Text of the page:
And it seems like the producers knew that too, because the character rarely appears. The anti-Spider-Man torch has been passed to a beat cop (with a voice more suitable for JJJ) who really loathes Spidey. Casting the guy who plays the cop as JJJ and featuring him regularly would've made far more sense. It feels like a change just for the sake of change, and it definitely doesn't work out.
But what really ruins this show for me is that most of the villains aren't actually supervillains, and because they can't interfere with the continuity of the films they missed a whole bunch of important villains like Green Goblin (1 and 2), Venom, Doctor Octopus and others. In fact, the only certifiable supervillains in the show are Electro (presented as a wonderfully tragic, sympathetic, albeit a bit too crazy, character) and The Lizard, but they ruin him.
Firstly, Connors is not even likable at all in this version, and as a character Spider-Man is supposed to defeat without hurting, that just doesn't even work. It doesn't matter what Spidey does because we don't care about Connors. He's also presented as being *very* lizardly, but is also seen speaking coherent English and holding a conversation in his Lizard form, which is just stupid.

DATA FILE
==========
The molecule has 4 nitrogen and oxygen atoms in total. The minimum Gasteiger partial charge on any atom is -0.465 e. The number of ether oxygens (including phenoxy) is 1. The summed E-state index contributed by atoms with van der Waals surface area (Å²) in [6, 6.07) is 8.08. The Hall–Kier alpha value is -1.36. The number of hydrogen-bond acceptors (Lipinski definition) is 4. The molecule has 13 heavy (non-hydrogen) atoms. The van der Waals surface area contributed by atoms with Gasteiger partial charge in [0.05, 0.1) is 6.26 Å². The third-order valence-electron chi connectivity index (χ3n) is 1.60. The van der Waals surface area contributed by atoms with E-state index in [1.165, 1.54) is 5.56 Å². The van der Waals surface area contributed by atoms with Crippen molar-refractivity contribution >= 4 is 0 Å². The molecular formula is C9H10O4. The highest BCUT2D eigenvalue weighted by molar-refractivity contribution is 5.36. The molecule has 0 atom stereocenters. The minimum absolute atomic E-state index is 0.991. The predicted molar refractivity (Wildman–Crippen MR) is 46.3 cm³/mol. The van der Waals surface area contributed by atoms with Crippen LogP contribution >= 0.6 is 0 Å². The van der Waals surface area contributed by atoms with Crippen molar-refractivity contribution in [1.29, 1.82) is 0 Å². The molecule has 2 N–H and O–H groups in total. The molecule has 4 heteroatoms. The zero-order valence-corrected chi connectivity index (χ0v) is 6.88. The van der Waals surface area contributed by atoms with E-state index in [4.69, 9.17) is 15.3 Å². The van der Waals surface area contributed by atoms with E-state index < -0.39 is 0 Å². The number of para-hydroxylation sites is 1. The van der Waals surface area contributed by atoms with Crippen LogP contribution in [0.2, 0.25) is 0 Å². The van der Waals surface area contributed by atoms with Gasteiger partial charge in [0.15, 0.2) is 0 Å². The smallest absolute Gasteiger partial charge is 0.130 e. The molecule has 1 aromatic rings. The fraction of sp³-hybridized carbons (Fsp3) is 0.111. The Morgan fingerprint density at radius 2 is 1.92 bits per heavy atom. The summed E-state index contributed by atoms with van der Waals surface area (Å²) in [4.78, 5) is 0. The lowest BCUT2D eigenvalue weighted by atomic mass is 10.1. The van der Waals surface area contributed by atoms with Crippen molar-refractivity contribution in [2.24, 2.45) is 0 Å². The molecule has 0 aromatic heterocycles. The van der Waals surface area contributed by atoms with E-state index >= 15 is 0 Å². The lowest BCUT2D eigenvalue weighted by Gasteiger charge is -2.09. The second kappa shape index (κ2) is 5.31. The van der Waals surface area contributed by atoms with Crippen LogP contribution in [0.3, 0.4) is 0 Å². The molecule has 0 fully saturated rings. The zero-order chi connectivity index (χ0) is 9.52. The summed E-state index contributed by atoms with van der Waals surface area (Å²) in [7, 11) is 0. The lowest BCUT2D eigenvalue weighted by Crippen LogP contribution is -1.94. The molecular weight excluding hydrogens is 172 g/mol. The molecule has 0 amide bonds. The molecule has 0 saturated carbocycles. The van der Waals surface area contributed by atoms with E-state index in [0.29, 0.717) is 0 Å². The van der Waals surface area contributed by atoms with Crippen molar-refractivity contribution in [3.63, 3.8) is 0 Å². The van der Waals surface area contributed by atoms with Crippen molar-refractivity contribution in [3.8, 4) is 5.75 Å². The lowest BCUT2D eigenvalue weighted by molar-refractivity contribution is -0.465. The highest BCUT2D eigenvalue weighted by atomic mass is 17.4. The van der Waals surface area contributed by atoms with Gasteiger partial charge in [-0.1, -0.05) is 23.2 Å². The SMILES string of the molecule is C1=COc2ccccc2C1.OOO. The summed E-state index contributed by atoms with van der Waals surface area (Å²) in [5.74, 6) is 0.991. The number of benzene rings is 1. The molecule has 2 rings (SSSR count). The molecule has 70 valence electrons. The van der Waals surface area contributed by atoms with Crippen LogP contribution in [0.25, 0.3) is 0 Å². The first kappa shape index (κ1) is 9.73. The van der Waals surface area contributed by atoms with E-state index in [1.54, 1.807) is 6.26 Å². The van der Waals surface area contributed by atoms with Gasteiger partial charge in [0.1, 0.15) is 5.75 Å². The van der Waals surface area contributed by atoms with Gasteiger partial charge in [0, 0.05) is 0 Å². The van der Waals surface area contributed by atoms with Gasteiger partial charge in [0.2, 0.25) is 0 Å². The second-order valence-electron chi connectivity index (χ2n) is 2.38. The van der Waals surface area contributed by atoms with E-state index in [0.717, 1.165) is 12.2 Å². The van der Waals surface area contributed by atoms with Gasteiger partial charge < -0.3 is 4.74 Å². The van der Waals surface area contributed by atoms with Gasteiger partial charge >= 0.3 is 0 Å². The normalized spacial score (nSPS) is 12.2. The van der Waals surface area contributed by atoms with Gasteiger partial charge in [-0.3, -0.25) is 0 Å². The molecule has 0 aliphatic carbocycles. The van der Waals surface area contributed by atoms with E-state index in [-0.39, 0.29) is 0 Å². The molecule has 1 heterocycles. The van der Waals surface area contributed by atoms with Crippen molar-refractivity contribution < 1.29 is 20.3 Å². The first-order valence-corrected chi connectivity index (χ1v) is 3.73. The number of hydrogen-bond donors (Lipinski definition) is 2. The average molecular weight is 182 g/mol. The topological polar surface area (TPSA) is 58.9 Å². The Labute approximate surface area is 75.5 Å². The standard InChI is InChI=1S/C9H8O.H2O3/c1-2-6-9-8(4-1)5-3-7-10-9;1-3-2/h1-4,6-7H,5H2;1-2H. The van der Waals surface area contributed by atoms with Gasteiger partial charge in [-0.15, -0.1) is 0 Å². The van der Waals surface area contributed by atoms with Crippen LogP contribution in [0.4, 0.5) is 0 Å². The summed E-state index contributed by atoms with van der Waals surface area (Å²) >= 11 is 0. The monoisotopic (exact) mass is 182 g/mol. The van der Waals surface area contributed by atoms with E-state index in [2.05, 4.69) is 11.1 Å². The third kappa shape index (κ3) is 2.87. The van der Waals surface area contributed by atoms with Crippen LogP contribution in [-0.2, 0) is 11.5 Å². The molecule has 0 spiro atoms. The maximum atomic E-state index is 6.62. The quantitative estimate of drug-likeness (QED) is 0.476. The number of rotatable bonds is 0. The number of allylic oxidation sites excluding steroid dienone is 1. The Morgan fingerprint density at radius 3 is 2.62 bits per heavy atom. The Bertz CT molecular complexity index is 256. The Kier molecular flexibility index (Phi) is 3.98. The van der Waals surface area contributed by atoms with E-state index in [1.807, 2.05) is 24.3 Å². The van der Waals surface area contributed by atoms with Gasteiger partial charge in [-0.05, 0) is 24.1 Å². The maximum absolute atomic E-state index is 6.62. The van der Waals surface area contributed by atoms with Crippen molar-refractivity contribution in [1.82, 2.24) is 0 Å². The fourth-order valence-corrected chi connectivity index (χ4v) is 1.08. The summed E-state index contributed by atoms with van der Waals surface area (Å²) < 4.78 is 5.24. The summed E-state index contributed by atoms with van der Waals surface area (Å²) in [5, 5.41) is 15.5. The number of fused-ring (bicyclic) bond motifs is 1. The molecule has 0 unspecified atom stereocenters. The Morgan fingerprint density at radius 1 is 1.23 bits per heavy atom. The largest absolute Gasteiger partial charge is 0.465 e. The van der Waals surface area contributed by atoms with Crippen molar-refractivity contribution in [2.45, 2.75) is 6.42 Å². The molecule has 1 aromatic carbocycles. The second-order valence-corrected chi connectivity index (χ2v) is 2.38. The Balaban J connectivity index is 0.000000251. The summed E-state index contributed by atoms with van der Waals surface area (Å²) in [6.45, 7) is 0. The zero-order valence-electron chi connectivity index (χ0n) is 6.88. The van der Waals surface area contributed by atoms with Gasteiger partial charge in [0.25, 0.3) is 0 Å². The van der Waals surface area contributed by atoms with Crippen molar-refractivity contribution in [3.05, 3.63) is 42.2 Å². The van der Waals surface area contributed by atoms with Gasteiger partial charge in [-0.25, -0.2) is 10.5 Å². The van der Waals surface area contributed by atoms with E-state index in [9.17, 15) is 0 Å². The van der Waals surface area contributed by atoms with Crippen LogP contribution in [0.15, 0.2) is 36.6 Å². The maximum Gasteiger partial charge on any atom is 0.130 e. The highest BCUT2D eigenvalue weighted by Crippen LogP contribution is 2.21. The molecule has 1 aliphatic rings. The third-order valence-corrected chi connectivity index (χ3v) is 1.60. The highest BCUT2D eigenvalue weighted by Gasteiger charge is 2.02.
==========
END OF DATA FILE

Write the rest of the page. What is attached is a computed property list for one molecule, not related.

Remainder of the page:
The rest of the villains are mostly just regular people, mostly original characters, *sometimes* with some special suit to help them. Not only are these characters boring and uninteresting, mostly lacking any real personality, their lack of superness means it just doesn't ring true when Spider-Man punches them in the face and they fly across a room and are unharmed. If they were supervillains, sure, but they're regular people and that would probably kill them. It's not a matter of *realism*, just *believability*, and suspension of disbelief comes to a halt when presented with something so obviously stupid. Plus, they're no challenge for Spider-Man because they have no super powers! At least in other shows there is the sense of dramatic conflict, but here it is too by the numbers.